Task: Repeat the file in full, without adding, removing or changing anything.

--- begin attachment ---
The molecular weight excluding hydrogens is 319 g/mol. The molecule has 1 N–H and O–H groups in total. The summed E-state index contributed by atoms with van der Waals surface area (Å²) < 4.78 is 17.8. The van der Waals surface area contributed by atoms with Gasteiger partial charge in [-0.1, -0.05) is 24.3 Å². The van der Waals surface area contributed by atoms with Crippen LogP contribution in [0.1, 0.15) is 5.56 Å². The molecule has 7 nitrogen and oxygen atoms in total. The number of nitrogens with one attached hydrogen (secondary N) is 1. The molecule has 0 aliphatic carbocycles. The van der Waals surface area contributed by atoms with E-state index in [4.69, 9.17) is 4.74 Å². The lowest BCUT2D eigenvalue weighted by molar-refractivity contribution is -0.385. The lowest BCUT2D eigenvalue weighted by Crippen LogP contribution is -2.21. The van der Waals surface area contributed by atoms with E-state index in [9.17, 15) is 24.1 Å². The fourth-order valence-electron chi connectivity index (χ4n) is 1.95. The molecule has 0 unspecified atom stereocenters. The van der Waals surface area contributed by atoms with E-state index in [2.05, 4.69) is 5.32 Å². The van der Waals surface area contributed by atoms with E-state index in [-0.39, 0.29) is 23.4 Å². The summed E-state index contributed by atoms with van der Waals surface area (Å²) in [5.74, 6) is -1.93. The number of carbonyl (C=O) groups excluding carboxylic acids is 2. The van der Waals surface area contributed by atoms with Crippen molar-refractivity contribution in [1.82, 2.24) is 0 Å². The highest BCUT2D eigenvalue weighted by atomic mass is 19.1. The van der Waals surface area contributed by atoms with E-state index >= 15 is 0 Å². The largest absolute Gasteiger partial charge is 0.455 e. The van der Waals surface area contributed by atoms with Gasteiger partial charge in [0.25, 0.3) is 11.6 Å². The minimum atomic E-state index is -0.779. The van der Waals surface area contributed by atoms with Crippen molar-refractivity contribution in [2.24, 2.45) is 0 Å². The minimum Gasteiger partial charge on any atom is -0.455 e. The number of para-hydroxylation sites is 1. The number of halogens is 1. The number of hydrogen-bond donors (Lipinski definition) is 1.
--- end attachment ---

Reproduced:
The molecular weight excluding hydrogens is 319 g/mol. The molecule has 1 N–H and O–H groups in total. The summed E-state index contributed by atoms with van der Waals surface area (Å²) < 4.78 is 17.8. The van der Waals surface area contributed by atoms with Gasteiger partial charge in [-0.1, -0.05) is 24.3 Å². The van der Waals surface area contributed by atoms with Crippen LogP contribution in [0.1, 0.15) is 5.56 Å². The molecule has 7 nitrogen and oxygen atoms in total. The number of nitrogens with one attached hydrogen (secondary N) is 1. The molecule has 0 aliphatic carbocycles. The van der Waals surface area contributed by atoms with E-state index in [4.69, 9.17) is 4.74 Å². The lowest BCUT2D eigenvalue weighted by molar-refractivity contribution is -0.385. The lowest BCUT2D eigenvalue weighted by Crippen LogP contribution is -2.21. The van der Waals surface area contributed by atoms with E-state index in [9.17, 15) is 24.1 Å². The fourth-order valence-electron chi connectivity index (χ4n) is 1.95. The molecule has 0 unspecified atom stereocenters. The van der Waals surface area contributed by atoms with E-state index in [2.05, 4.69) is 5.32 Å². The van der Waals surface area contributed by atoms with E-state index in [-0.39, 0.29) is 23.4 Å². The summed E-state index contributed by atoms with van der Waals surface area (Å²) in [5.74, 6) is -1.93. The number of carbonyl (C=O) groups excluding carboxylic acids is 2. The van der Waals surface area contributed by atoms with Crippen molar-refractivity contribution in [1.82, 2.24) is 0 Å². The highest BCUT2D eigenvalue weighted by atomic mass is 19.1. The van der Waals surface area contributed by atoms with E-state index >= 15 is 0 Å². The largest absolute Gasteiger partial charge is 0.455 e. The van der Waals surface area contributed by atoms with Gasteiger partial charge in [0.25, 0.3) is 11.6 Å². The minimum atomic E-state index is -0.779. The van der Waals surface area contributed by atoms with Crippen molar-refractivity contribution in [2.24, 2.45) is 0 Å². The minimum Gasteiger partial charge on any atom is -0.455 e. The number of para-hydroxylation sites is 1. The number of halogens is 1. The number of hydrogen-bond donors (Lipinski definition) is 1.